Would you work for no pay?

Would You Work For No Pay?

Somewhat unbelievably, an employee of a company was not paid any wages whatsoever for a staggering seven years of work. Thankfully, employment law provides people the protection and help to get back what is owed to them and the female received £182,000 in compensation for her previously unpaid work.

After the employeee resigned from her position, an Employment Tribunal ruled that the worker had been in employment without any pay for a businessman during a seven year timeframe and made the decision to uphold the claim for unlawful deductions from wages. The compensation amount was derived from the amount of gross salary the employee would have received had she been paid.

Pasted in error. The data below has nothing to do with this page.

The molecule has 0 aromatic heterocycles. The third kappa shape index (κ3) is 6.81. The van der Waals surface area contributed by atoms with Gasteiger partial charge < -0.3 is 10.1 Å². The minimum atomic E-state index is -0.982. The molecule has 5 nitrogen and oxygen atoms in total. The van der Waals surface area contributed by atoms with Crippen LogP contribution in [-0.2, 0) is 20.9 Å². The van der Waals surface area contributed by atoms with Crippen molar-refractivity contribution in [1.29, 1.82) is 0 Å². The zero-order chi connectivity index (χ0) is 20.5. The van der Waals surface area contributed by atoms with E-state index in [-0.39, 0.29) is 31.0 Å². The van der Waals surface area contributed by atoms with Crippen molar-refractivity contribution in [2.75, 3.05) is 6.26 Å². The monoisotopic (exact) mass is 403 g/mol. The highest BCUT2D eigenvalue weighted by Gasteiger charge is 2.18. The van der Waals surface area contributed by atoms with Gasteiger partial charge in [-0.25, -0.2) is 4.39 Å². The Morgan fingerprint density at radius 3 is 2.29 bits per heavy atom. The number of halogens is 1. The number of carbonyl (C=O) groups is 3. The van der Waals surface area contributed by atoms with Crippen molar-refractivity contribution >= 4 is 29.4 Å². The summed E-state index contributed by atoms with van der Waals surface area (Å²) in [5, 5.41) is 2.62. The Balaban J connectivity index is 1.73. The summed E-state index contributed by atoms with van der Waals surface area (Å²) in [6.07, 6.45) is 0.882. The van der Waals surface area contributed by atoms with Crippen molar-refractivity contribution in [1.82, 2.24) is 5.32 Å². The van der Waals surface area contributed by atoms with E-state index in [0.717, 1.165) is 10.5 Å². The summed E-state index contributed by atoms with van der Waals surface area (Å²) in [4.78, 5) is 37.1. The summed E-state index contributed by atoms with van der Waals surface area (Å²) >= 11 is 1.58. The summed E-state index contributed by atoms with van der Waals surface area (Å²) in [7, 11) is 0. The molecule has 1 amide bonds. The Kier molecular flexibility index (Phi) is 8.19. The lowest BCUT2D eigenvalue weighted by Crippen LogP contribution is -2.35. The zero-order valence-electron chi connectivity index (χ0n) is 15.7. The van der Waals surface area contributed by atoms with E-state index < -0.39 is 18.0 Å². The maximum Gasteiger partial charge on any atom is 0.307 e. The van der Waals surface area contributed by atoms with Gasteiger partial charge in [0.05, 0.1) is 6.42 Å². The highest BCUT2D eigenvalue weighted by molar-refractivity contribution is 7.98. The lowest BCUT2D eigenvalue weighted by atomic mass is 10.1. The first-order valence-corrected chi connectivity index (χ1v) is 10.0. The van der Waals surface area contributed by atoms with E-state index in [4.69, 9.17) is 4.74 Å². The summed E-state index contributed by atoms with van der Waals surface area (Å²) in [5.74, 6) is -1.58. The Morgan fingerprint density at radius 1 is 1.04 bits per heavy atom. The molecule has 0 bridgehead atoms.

Naturally, the employer tried to challenge the award, appealing that it should have actually been the net amount of earnings after the deduction of things lke NI Contributions and Income Tax but the Employment Appeal Tribunal stated that it was actually the employers duty and responsibility to ensure the deductions were made through the PAYE system and therefore rejected his appeal.

It was unreasonable to expect the Employment Tribunal to go through the tax calculations and work out the necessary payments due so it was left that the employer needed to resolve the issue with HM Revenue and Customs. It was also found that the appeal was not needed and merely carried out by the employer to stall proceedings and delay paying what was owed to the ex employee. A further blow to the employer was the fact he was also ordered to pay the legal costs for the appeal.